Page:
Additionally, the Patient-Reported Outcomes Measurement Information System (PROMIS) assesses physical function and includes physical and mental health domains, with low scores representing low physical function. PROMIS scores are normalized to the general population using a T-score . Intermittent and Constant Osteoarthritis Pain (ICOAP) (0–100 points) assesses constant and intermittent pain, with a higher score indicating a worse outcome . EuroQoL 5-dimension 3-level (EQ-5D-3L) is a health-related quality of life measure with five domains (mobility, self-care, usual activities, pain and discomfort, and anxiety and depression), each rated as no, some, or extreme problems. The Visual Analog Scale (VAS) (0–100 points) component is an overall measure of health, with a higher score indicating better health . The Numeric Rating Scale (NRS) (0–20 points) is a 21-point pain scale, with higher scores indicating severe postoperative pain .
Methods of calculation in the literature
Three approaches were used in the literature to determine values marking clinical significance: anchor-based, distribution, and expert or consensus methods. The studies examined in this review primarily employed anchor and distribution methods. The former method applies a subjective clinical question to PROM change scores and the latter is a statistical measurement that compares PROM change scores to errors of measurement (See Supplementary). Anchor-based values were obtained using simple linear regression analysis  or receiver operating characteristic curves (ROC) at maximum sensitivity and specificity [5, 15, 17, 22, 24] to identify PROM change scores that distinguish between those who are “better” from the unchanged.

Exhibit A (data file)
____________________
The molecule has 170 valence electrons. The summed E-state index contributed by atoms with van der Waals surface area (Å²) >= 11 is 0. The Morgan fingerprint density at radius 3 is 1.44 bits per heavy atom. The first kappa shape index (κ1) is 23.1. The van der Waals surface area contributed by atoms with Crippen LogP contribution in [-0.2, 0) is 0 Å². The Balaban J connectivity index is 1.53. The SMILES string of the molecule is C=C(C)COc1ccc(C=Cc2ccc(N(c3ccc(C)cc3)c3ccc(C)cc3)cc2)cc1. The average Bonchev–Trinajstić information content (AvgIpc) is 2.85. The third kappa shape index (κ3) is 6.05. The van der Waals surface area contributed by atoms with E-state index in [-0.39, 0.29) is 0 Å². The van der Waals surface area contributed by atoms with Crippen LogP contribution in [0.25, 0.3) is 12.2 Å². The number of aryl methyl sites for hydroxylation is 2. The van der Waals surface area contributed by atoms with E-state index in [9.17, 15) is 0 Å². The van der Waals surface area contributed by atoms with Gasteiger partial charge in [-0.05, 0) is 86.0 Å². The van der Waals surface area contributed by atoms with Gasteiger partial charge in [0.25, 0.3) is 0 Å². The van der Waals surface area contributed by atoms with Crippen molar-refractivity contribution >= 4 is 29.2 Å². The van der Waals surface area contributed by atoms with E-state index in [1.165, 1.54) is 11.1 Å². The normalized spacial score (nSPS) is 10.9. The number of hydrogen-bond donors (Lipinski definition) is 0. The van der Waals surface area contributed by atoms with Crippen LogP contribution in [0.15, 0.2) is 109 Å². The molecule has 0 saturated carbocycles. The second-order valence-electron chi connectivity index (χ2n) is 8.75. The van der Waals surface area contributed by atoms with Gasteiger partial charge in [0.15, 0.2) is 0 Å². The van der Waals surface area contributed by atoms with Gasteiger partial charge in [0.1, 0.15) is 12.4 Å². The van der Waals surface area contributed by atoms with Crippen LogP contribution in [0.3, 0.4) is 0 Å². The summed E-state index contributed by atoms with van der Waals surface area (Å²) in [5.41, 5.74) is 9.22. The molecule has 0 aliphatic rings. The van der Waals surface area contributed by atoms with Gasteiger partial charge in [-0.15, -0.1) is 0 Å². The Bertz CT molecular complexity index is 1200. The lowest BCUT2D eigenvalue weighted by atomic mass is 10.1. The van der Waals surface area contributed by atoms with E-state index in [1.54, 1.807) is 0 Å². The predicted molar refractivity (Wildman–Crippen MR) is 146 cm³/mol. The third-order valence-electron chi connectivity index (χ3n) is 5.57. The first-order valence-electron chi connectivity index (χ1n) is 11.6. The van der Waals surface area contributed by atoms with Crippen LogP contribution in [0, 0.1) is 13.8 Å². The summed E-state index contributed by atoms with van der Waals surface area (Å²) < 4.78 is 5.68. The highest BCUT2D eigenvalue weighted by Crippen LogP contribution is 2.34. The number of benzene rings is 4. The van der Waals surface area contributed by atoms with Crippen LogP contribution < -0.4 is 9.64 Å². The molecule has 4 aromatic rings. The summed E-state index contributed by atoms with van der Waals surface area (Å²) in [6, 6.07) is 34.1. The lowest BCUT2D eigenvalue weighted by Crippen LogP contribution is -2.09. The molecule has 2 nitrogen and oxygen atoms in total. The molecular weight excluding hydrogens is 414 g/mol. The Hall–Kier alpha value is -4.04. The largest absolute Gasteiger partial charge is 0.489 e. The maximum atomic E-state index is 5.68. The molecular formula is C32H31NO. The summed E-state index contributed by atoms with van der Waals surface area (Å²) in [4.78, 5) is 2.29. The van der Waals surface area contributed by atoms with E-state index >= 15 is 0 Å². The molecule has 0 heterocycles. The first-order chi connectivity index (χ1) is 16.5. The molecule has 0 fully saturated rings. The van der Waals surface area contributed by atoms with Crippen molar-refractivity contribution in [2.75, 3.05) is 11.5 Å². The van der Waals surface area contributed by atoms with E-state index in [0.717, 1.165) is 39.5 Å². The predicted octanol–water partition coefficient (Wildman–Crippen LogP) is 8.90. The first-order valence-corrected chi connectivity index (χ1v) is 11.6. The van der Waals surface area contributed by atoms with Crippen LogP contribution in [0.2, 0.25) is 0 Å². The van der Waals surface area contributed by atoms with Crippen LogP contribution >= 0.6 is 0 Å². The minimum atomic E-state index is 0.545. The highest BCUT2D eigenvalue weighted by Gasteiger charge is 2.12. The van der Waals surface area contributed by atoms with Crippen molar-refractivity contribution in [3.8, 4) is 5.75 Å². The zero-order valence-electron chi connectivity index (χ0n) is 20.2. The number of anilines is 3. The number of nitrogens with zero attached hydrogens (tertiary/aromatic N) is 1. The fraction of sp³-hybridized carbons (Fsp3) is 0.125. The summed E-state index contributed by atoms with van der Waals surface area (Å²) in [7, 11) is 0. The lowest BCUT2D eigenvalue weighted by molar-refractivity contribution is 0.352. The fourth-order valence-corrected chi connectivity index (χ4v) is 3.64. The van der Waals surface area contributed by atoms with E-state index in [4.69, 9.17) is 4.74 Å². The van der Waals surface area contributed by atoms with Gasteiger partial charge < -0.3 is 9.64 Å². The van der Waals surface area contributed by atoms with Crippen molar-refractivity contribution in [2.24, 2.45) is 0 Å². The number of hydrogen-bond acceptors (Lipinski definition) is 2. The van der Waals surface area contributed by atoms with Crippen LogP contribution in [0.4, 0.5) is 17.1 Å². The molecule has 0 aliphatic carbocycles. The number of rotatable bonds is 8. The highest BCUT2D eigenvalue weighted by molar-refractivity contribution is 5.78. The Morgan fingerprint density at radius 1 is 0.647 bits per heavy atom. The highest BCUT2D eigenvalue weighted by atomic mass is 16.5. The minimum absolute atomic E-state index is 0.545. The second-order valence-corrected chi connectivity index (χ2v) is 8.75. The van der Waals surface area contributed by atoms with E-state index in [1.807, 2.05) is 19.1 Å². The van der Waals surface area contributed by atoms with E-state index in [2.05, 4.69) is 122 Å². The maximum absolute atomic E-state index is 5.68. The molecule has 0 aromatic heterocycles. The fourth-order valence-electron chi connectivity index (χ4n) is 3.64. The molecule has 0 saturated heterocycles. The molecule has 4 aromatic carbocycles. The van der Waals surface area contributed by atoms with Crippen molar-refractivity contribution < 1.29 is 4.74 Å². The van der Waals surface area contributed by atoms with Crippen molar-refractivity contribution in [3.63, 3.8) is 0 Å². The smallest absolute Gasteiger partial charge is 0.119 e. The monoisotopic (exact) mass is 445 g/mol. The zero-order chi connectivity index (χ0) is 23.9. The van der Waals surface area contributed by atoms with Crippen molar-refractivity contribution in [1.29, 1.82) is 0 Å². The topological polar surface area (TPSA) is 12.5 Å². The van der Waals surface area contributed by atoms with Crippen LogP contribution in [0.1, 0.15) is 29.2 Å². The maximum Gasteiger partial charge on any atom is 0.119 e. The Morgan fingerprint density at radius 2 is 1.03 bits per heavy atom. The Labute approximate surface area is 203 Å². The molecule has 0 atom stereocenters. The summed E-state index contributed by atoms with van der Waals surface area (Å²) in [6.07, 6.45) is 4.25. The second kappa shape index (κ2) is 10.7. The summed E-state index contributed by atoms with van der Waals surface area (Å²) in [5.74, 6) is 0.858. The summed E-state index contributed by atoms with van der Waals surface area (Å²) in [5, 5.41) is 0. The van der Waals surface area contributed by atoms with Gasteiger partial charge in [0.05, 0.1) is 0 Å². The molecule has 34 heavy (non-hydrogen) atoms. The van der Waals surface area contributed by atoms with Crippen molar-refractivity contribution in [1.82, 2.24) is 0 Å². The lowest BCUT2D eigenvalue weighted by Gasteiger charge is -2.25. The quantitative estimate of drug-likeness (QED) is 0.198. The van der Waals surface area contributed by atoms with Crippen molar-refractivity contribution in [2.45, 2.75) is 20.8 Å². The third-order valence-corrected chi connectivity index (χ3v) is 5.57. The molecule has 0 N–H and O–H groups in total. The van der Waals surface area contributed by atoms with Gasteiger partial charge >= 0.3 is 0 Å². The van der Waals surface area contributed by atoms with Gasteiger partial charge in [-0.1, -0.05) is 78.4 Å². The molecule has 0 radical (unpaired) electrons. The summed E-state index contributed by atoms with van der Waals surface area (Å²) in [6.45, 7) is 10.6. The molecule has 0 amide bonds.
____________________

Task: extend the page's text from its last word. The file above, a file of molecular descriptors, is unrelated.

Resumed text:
We identified 18 studies (involving a total of 46,173 patients) that met the inclusion criteria (See Table 1). Among these, 10 different PROMs were studied: KOOS (7 studies) [11, 12, 17, 19, 20, 22, 24], WOMAC (3 studies) [5, 15, 25], SF-12 (4 studies) [11, 12, 14, 16], SF-36 (3 studies) [13, 18, 26], OKS (2 studies) [14, 26], PROMIS (2 studies) [21, 23], ICOAP (1 study) , EQ-5D-3L/VAS (1 study) , and NRS (1 study) .
MCID or CID was derived in 15 studies for the following PROMs: KOOS/KOOS, JR (range, 6–25) [11, 12, 19, 20, 22, 24], WOMAC (range, 8–36) [5, 15], SF-12 (range, 2–5) [11, 12, 14, 16], and SF-36 (range, 5–10) [18, 26], OKS (range, 4–5) [14, 26], and PROMIS physical function computerized adaptive test (CAT) (range, 3–5) [21, 23], and ICOAP (chronic pain, 24)  (See Table 2). The MCID was calculated using anchor-based techniques in nine studies (50%) [5, 6, 14,15,16, 19, 20, 22, 24] and distribution techniques in eight studies (44%) [11, 12, 18, 21,22,23,24, 26] as their primary mode of calculation. Two studies used both techniques (11%) [22, 24].